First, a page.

OCALA, Fla., May 28, 2014 — Jeb Bush is the man-about-town for many Republicans these days.
His open emphasis on granting amnesty to illegal aliens has upset many among the GOP ranks. In spite of this, the former Florida Governor remains popular with establishment Republican pundits and politicos. While it is unlikely that such friends, even though they reside in high places, will be able to make amends with average GOPers, their influence — measured in dollars and cents — stands formidable.
In a presidential campaign cycle, the importance of money is clear.
Even though Bush would probably win no Republican primaries, what he promotes on immigration cannot be discounted. The moneyed class that is waiting for the chance to support someone with his views is not going anywhere. Should he decide not to run, these folks will cast their strings for another puppet.
If they can’t find one who is a registered Republican, some might back whichever open-borders Democrat is most likely to succeed President Obama. For them, higher income taxes would be offset by a spring of cheap labor.
The dismal nature of this situation brings the importance of immigration control front and center.
Last year, Temple University law professor Jan C. Ting, who served as Assistant Commissioner of the Immigration and Naturalization Service under George H. W. Bush, told me that “everyone thinks they understand the immigration system because they’re descended from immigrants or know immigrants, or are immigrants themselves, just as everyone thinks they understand the tax system because they’ve been paying and reporting their taxes for years. But they don’t. Both systems are immensely more complicated than ordinary citizens believe or understand.
“We have to choose between either enforcing a numerical limit on the number of immigrants we allow every year or, alternatively, having no limit on immigration as was the case in the first century of the republic. It’s a binary choice. There is no third way, such as pretending we have limits, but then not enforcing those limits and instead amnestying violators of the limits whenever they attain a large number. I respect proponents of unlimited immigration, which is an intellectually coherent position to take. I do not respect proponents of a ‘third way,’ because keeping limits on the books, but not enforcing them, is intellectually incoherent and expensive beyond our means.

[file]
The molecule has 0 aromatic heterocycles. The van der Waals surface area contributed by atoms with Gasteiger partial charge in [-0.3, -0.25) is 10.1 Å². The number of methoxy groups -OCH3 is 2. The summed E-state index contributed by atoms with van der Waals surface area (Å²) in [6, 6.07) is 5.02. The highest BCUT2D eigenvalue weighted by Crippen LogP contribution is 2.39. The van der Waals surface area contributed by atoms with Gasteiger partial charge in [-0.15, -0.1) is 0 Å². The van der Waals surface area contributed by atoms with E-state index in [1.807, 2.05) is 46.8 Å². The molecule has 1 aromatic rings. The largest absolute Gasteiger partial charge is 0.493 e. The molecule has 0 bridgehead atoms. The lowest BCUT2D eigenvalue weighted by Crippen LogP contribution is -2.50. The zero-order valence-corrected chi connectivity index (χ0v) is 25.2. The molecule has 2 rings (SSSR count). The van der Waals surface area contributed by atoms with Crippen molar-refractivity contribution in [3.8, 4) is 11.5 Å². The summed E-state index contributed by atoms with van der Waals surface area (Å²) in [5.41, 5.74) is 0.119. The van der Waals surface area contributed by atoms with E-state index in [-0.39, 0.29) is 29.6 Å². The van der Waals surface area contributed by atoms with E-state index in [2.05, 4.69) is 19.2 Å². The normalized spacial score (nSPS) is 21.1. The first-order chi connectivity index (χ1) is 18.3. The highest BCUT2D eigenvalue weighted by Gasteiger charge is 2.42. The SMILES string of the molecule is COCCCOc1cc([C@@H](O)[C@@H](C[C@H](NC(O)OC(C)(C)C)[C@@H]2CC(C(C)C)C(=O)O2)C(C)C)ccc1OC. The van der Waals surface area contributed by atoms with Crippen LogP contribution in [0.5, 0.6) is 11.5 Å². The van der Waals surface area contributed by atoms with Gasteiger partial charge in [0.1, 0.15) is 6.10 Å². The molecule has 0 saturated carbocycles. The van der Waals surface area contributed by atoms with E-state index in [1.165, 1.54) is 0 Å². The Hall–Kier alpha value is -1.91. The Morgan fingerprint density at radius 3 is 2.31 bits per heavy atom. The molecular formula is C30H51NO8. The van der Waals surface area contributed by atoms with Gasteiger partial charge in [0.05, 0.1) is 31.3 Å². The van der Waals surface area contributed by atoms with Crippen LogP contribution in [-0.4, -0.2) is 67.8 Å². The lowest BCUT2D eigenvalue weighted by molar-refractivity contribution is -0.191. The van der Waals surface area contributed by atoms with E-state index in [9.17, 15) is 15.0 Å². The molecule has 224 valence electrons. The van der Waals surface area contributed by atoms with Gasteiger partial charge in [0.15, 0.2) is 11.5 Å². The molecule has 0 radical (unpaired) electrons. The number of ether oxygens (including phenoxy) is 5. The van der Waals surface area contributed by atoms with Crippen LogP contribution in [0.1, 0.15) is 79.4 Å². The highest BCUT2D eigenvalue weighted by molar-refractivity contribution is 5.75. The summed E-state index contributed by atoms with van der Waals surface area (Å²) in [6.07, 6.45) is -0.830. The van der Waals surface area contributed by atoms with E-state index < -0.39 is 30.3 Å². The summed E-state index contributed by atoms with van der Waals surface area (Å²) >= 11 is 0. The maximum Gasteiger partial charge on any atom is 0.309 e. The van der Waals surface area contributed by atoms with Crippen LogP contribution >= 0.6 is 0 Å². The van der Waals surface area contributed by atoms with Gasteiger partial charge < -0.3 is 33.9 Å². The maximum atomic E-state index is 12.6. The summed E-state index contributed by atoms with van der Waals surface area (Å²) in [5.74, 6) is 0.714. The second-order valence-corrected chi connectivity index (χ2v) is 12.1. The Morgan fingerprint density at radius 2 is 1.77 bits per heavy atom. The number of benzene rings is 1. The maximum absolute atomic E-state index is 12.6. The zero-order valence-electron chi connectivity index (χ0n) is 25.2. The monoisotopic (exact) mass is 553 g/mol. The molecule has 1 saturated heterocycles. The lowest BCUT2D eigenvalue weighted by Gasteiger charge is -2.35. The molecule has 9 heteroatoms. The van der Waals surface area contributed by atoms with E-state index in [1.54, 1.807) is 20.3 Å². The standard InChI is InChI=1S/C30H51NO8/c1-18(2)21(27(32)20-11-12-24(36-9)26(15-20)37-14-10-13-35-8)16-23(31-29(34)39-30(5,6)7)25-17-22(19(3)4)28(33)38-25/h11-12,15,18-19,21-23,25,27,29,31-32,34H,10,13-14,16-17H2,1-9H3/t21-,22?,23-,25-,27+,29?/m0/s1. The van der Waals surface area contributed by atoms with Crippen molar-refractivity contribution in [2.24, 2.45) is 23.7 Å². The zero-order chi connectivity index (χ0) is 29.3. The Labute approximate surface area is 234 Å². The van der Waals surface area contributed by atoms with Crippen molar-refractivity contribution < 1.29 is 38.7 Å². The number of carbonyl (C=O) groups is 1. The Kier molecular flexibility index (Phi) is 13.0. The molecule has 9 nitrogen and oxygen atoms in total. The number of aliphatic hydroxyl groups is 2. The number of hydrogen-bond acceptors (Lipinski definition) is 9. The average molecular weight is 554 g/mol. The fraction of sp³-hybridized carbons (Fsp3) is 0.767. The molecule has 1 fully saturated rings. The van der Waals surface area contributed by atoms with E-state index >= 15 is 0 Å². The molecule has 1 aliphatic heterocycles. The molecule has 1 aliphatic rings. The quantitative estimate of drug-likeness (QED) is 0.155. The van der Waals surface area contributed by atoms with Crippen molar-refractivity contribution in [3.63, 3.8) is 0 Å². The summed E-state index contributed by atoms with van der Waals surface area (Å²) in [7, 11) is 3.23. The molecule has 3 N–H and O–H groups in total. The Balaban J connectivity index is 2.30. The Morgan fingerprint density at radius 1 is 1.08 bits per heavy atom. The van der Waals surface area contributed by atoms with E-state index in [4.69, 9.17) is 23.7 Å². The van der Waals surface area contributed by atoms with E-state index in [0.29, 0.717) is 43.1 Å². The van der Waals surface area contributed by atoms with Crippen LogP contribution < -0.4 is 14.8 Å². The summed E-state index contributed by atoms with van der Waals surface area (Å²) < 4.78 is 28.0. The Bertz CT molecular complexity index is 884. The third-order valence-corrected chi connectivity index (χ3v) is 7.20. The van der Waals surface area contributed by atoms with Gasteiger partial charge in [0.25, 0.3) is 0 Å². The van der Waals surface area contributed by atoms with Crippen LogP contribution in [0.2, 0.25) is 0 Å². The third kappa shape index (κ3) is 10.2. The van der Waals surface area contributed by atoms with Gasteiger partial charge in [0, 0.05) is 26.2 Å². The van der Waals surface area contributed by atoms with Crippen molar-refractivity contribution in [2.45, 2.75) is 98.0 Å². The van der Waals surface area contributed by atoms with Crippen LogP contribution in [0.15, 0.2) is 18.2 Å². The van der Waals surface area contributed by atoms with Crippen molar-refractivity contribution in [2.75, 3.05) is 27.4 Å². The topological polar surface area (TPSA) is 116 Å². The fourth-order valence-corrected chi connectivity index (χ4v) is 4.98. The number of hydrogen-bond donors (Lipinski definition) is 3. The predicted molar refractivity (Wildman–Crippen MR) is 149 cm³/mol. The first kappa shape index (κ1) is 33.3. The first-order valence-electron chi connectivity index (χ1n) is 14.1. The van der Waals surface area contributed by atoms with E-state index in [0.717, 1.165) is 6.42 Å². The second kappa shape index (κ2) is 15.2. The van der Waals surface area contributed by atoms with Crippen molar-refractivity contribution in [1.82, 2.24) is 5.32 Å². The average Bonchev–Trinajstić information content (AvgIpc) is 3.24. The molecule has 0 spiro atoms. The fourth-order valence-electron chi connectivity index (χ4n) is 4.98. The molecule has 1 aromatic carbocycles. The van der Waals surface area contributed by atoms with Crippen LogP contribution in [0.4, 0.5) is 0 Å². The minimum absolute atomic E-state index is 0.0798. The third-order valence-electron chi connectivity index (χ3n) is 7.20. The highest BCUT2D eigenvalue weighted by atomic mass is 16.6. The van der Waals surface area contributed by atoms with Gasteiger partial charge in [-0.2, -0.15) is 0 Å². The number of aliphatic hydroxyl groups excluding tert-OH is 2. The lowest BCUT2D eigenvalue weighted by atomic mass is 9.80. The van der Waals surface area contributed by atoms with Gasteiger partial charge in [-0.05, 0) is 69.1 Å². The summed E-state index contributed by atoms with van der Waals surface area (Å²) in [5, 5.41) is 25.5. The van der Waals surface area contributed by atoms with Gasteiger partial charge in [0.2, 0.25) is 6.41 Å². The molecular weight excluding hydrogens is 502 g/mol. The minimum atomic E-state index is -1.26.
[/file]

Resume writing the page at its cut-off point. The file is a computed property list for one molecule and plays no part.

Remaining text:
“I personally believe that a democratic society is morally entitled to set and enforce a limit on the number of new immigrants admitted each year. I believe we are threatened with overpopulation that endangers the economic and environmental future of the Americans already here. We already have many millions of Americans looking for work who can’t find any. We face a future of advancing technology and robotics that will reduce the number of needed workers. Our population is projected to grow from just over 300 million to over 400 million by 2050, and to 600 million by the end of the century, and that’s if we do nothing to accelerate population growth by enacting an immigration amnesty.
“Where are the jobs? How do we educate the children and provide health care for all? Where will another 100 to 300 million Americans park and drive their cars? How much energy will they burn to heat their homes? What do we do with their litter, waste and greenhouse gases? Virtually all the population growth is due to immigration, with only an insignificant fraction attributable to births to the native population, where the rate of birth is barely at replacement level.
“So my first choice is to enforce a numerical limit on immigration. My second choice is to stop enforcing immigration limits, open the borders, and allow everyone in the world who’s not a criminal or national security risk to immigrate to America and pursue the American dream. That second choice will also save taxpayers billions of dollars now spent on immigration enforcement.”